In this era of fantastic showings through the new forms of media e.g. Netflix and other streaming services television and cinema have somewhat been effected. The reception is different, content is galvanized and I would say millennial fans champion understanding the content and wholesomeness of films. Directors, actors, inspirations and representation. This is energised through social media, the way we can communicate and witness news translate through the times. For example, the director of Jeepers Creepers Victor Salva, a convicted child molester who sexually abused Nathan Forrest Winters during filming in 1989. He still managed to salvage a career despite being a disgusting piece of shit that should be dead. Jeepers Creepers 3 is soon to be released during this stream of amazing horror content. Tweets, Facebook posts and articles informed me of his past – hence I no longer feel the attraction to the film. It is that social weight of the realities we face that is championed in Stephen King’s storytelling. Specifically, in It King amasses immense reasons behind the fears of the Children of Derry. The reason why I think It should have been a TV series is due to the weight of content. There are some discussions that must be had or at least realised by a wider audience. Capturing the elements of a book is a hard thing to do justice by in a 2-hour film. Nobody wants to sit and watch 3 to 4 hours of plot building, unless it is some open World sort of mythical adventure at least. However, realising what they left out from the book it lessens the importance of the story, in turn allowing you to take it for something else – comedic and exciting acting, a well put together film opposed to a horrific and socially realistic lasting tale.
I have not read It yet, I hope to pick it up one day to get the full context. What interested me was the angles of all the Characters. You had the Goon Squad, who have horrible tales within the film. Such as the bully Henry Bowers who exacts his insecurities and pain out on the Losers through targeted bullying. His Father is clearly abusive through implications in the film, yet it almost doesn’t excuse his horrid behaviour. Though in the book his Father is an ex-Marine gone on to be a Police Officer that takes out his psychosis on his Family members, verbally and physically. His abusive nature and his Family’s joint racist behaviour towards Mike stems from the book.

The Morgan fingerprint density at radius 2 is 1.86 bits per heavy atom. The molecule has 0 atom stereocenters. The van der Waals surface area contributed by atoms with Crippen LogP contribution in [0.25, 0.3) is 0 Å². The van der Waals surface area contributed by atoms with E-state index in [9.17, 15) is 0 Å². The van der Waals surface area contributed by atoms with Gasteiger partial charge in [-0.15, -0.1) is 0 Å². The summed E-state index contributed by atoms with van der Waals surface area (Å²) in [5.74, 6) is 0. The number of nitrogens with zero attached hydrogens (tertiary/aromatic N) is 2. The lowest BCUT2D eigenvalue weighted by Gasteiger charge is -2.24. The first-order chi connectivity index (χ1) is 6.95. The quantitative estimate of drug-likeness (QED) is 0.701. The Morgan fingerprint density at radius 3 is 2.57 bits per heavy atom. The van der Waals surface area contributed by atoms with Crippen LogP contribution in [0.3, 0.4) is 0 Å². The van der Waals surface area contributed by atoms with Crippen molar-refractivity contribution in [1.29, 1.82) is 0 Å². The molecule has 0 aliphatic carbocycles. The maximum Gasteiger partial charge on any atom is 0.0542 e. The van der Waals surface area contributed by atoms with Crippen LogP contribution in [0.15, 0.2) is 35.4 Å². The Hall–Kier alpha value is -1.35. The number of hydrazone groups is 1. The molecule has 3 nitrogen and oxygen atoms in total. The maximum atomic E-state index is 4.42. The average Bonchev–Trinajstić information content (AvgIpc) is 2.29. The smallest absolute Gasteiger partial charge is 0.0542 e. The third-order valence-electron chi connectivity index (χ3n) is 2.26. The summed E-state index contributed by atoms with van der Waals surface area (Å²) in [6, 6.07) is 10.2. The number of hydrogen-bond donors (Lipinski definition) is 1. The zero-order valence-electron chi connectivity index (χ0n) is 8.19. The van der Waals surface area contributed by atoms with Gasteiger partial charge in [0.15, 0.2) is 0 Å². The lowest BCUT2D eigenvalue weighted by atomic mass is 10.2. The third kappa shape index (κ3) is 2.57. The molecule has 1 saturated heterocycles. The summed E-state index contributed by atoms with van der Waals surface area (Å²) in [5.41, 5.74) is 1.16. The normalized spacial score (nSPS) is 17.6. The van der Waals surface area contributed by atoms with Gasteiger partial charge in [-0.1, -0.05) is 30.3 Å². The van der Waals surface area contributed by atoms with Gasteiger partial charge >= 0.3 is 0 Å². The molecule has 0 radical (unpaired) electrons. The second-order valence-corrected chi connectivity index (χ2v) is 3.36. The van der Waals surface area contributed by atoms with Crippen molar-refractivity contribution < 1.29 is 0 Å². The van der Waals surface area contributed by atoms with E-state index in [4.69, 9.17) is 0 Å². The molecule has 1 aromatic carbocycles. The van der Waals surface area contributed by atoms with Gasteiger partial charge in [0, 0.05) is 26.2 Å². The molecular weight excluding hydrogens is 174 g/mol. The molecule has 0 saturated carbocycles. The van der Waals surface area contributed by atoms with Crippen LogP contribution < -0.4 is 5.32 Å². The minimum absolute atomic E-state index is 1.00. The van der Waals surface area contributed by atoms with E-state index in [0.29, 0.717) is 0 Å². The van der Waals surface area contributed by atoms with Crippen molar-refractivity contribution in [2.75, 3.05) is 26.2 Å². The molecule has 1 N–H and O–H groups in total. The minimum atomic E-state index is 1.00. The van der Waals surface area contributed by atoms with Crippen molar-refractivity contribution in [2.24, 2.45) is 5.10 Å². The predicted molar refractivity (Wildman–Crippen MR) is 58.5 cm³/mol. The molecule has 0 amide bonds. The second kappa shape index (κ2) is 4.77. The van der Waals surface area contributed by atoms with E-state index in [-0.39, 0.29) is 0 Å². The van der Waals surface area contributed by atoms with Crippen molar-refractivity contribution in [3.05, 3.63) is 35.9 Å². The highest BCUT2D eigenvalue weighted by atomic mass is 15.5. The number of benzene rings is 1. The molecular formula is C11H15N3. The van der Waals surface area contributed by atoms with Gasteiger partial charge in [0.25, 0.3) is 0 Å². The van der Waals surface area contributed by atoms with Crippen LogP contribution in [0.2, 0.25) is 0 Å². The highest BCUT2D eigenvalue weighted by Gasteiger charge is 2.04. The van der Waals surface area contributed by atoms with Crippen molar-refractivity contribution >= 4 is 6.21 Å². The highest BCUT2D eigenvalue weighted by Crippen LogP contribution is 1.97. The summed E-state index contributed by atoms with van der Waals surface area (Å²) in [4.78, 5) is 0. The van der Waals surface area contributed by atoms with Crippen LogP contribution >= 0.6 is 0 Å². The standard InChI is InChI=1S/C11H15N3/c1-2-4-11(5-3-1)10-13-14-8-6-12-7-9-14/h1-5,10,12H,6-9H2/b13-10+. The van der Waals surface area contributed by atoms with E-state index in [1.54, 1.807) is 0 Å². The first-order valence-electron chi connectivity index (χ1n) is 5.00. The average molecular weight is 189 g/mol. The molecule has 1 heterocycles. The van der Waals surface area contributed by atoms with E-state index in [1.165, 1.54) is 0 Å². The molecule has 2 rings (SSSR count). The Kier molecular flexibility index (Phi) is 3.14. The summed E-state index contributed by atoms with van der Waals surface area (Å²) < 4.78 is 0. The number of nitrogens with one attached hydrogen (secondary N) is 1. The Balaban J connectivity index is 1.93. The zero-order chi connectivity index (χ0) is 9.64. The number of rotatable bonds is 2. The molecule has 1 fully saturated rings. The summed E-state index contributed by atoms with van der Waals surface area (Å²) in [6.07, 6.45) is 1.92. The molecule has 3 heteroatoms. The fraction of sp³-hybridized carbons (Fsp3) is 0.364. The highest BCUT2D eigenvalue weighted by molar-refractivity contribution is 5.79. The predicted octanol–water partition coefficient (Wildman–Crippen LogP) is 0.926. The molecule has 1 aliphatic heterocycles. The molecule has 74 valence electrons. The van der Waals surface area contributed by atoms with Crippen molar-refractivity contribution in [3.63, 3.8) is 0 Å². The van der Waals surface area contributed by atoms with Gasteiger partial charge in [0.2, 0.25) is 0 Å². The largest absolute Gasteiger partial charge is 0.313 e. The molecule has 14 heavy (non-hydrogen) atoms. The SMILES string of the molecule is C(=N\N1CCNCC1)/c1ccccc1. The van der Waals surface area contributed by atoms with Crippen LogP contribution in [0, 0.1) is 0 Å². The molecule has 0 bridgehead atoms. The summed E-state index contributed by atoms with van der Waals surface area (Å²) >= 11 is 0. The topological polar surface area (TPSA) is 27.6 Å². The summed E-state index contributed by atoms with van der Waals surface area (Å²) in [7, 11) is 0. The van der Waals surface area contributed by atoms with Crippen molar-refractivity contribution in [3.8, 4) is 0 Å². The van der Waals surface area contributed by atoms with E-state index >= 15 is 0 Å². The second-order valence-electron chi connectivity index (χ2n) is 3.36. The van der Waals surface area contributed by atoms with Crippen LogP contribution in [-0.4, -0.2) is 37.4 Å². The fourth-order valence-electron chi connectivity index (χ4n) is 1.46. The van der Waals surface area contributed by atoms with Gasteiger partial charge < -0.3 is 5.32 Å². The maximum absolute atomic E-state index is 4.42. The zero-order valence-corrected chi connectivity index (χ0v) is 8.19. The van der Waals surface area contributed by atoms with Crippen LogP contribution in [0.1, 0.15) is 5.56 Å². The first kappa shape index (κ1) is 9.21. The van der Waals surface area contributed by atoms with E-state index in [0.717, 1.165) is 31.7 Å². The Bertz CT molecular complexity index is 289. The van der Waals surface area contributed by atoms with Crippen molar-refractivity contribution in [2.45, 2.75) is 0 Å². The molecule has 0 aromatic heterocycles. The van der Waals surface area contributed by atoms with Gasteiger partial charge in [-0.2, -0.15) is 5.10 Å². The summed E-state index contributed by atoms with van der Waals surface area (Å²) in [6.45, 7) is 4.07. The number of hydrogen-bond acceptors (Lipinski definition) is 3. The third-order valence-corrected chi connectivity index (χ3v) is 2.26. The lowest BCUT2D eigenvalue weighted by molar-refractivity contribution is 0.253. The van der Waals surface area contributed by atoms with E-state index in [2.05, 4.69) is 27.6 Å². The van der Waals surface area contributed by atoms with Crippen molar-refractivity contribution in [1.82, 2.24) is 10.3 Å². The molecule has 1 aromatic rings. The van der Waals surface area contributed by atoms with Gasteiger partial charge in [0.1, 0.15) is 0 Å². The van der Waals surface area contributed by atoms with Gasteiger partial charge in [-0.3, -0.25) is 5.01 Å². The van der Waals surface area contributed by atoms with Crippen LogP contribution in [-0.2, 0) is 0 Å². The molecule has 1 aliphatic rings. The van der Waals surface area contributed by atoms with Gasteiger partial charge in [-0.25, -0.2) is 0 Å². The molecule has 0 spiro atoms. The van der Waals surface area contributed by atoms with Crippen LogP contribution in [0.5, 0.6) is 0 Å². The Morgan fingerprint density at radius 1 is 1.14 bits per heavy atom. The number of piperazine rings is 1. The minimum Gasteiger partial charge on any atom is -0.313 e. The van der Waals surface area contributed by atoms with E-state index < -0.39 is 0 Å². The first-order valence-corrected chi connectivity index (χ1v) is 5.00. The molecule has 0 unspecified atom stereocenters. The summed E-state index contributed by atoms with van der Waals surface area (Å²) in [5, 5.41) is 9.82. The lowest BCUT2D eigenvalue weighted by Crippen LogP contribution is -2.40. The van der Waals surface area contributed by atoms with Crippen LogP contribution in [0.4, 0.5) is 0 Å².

Pennywise: Where you going, Eds? If you lived here you’d be home by now! Come join the clown, Eds. You’ll float down here. We all float down here. Yes, we do!
There are Characters who don’t make the cut, like Eddie Corcoran. He attends the same school as the Losers’ Club, he and his younger brother suffer abuse at the hands of his Stepfather who kills his younger brother Dorsey with a hammer. Running away from the situation he encounters It, who appears in the form of his Brother and is gruesomely killed by a transforming Pennywise. Abuse is a strong part of this tale. Scenes in this 2017 adaptation of Beverley being intimidated by her sexually abusive Father is some of the creepiest scenes I have witnessed in a while. Eddie, played by Jack Dylan Grazer, is constantly protected by his Mother who escapes coming across as narcissistic due to the toning down of her role. She forces him to be reliant on drugs, weary of illness and harm, to stay in doors with her – a constant effort to stay loved and protective to smother Eddie into submission. Lastly the creepiest omission from the book should be Beverley suggesting the Losers’ take turns having sex with her, to solidify their companionship.
Georgie Denbrough: Bill? If you’ll come with me, you’ll float too.
Bill Denbrough: Georgie?
In conclusion, the X Rated content of the book is something I think would have been better served over a TV series. Ironically the creators of Stranger Things the Duffer Brothers asked to do this adaptation of It, it would have been an awesome movie I believe. Stranger Things is full of It inspired contents, loosely speaking the concept of small town horror and even the bike riding children – as well as the conventional bullies and lack of adult cooperation. They were shunned and eventually created the outstanding series Stranger Things which in its own rights could become a thing. It somewhat inspired me to take in this new adaptation of It, I feel the 80s early 90s vintage is complimented well with the colours the new filming technology can grasp. Though due the grandeur of It, this film was always bound to be a hit. I cannot wait to see what they do with Part 2 as the miniseries proved to be way more comedic and less frightening than the first.